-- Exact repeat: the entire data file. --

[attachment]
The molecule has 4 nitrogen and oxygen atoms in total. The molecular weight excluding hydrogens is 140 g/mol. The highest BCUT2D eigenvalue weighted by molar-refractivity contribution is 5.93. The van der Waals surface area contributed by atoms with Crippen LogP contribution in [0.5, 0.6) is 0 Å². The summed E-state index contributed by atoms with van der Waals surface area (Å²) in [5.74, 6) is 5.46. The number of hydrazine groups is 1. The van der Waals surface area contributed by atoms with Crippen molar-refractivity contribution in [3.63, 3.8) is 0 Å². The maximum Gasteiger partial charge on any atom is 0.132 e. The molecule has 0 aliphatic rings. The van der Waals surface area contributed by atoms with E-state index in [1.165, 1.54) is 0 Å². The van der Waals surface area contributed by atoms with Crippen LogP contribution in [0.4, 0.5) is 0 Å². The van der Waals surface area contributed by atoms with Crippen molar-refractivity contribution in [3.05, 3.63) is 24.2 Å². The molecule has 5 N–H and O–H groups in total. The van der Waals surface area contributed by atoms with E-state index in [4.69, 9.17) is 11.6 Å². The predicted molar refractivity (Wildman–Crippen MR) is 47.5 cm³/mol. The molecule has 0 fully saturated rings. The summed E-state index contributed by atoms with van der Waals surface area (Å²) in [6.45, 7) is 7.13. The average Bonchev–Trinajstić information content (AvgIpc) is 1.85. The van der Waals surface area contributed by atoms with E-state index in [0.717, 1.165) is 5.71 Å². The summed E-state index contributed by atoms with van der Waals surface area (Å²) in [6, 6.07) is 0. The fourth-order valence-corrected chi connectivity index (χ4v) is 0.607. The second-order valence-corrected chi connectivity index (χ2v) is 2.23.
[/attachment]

The molecule has 4 nitrogen and oxygen atoms in total. The molecular weight excluding hydrogens is 140 g/mol. The highest BCUT2D eigenvalue weighted by molar-refractivity contribution is 5.93. The van der Waals surface area contributed by atoms with Crippen LogP contribution in [0.5, 0.6) is 0 Å². The summed E-state index contributed by atoms with van der Waals surface area (Å²) in [5.74, 6) is 5.46. The number of hydrazine groups is 1. The van der Waals surface area contributed by atoms with Crippen molar-refractivity contribution in [3.63, 3.8) is 0 Å². The maximum Gasteiger partial charge on any atom is 0.132 e. The molecule has 0 aliphatic rings. The van der Waals surface area contributed by atoms with E-state index in [1.165, 1.54) is 0 Å². The van der Waals surface area contributed by atoms with Crippen LogP contribution in [0.4, 0.5) is 0 Å². The van der Waals surface area contributed by atoms with Crippen molar-refractivity contribution in [3.05, 3.63) is 24.2 Å². The molecule has 5 N–H and O–H groups in total. The van der Waals surface area contributed by atoms with E-state index in [4.69, 9.17) is 11.6 Å². The predicted molar refractivity (Wildman–Crippen MR) is 47.5 cm³/mol. The molecule has 0 fully saturated rings. The summed E-state index contributed by atoms with van der Waals surface area (Å²) in [6.45, 7) is 7.13. The average Bonchev–Trinajstić information content (AvgIpc) is 1.85. The van der Waals surface area contributed by atoms with E-state index in [0.717, 1.165) is 5.71 Å². The summed E-state index contributed by atoms with van der Waals surface area (Å²) in [6, 6.07) is 0. The fourth-order valence-corrected chi connectivity index (χ4v) is 0.607. The second-order valence-corrected chi connectivity index (χ2v) is 2.23.